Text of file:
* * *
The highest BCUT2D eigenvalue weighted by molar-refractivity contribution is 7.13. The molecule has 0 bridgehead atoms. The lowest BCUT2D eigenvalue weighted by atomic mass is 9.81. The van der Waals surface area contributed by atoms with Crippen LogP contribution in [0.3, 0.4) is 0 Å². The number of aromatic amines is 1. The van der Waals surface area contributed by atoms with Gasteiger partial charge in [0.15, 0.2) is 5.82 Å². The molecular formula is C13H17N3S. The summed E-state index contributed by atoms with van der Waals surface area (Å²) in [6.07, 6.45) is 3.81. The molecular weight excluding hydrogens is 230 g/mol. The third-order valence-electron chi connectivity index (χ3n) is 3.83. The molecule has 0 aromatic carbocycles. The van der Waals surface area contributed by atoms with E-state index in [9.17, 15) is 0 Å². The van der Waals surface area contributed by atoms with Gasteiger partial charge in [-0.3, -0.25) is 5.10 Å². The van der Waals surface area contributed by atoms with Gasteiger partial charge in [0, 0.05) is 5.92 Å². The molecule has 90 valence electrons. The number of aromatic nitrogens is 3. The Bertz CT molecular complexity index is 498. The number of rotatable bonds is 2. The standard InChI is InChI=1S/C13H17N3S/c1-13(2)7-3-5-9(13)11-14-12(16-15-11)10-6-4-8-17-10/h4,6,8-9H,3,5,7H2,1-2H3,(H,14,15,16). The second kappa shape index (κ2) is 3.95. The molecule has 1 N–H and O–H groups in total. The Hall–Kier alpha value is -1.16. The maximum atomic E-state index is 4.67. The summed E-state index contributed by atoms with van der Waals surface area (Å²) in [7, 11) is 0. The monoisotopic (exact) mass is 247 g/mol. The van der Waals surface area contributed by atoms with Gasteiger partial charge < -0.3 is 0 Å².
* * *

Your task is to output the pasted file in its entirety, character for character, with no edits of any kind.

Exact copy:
The highest BCUT2D eigenvalue weighted by molar-refractivity contribution is 7.13. The molecule has 0 bridgehead atoms. The lowest BCUT2D eigenvalue weighted by atomic mass is 9.81. The van der Waals surface area contributed by atoms with Crippen LogP contribution in [0.3, 0.4) is 0 Å². The number of aromatic amines is 1. The van der Waals surface area contributed by atoms with Gasteiger partial charge in [0.15, 0.2) is 5.82 Å². The molecular formula is C13H17N3S. The summed E-state index contributed by atoms with van der Waals surface area (Å²) in [6.07, 6.45) is 3.81. The molecular weight excluding hydrogens is 230 g/mol. The third-order valence-electron chi connectivity index (χ3n) is 3.83. The molecule has 0 aromatic carbocycles. The van der Waals surface area contributed by atoms with E-state index in [9.17, 15) is 0 Å². The van der Waals surface area contributed by atoms with Gasteiger partial charge in [-0.3, -0.25) is 5.10 Å². The van der Waals surface area contributed by atoms with Gasteiger partial charge in [0, 0.05) is 5.92 Å². The molecule has 90 valence electrons. The number of aromatic nitrogens is 3. The Bertz CT molecular complexity index is 498. The number of rotatable bonds is 2. The standard InChI is InChI=1S/C13H17N3S/c1-13(2)7-3-5-9(13)11-14-12(16-15-11)10-6-4-8-17-10/h4,6,8-9H,3,5,7H2,1-2H3,(H,14,15,16). The second kappa shape index (κ2) is 3.95. The molecule has 1 N–H and O–H groups in total. The Hall–Kier alpha value is -1.16. The maximum atomic E-state index is 4.67. The summed E-state index contributed by atoms with van der Waals surface area (Å²) in [7, 11) is 0. The monoisotopic (exact) mass is 247 g/mol. The van der Waals surface area contributed by atoms with Gasteiger partial charge < -0.3 is 0 Å².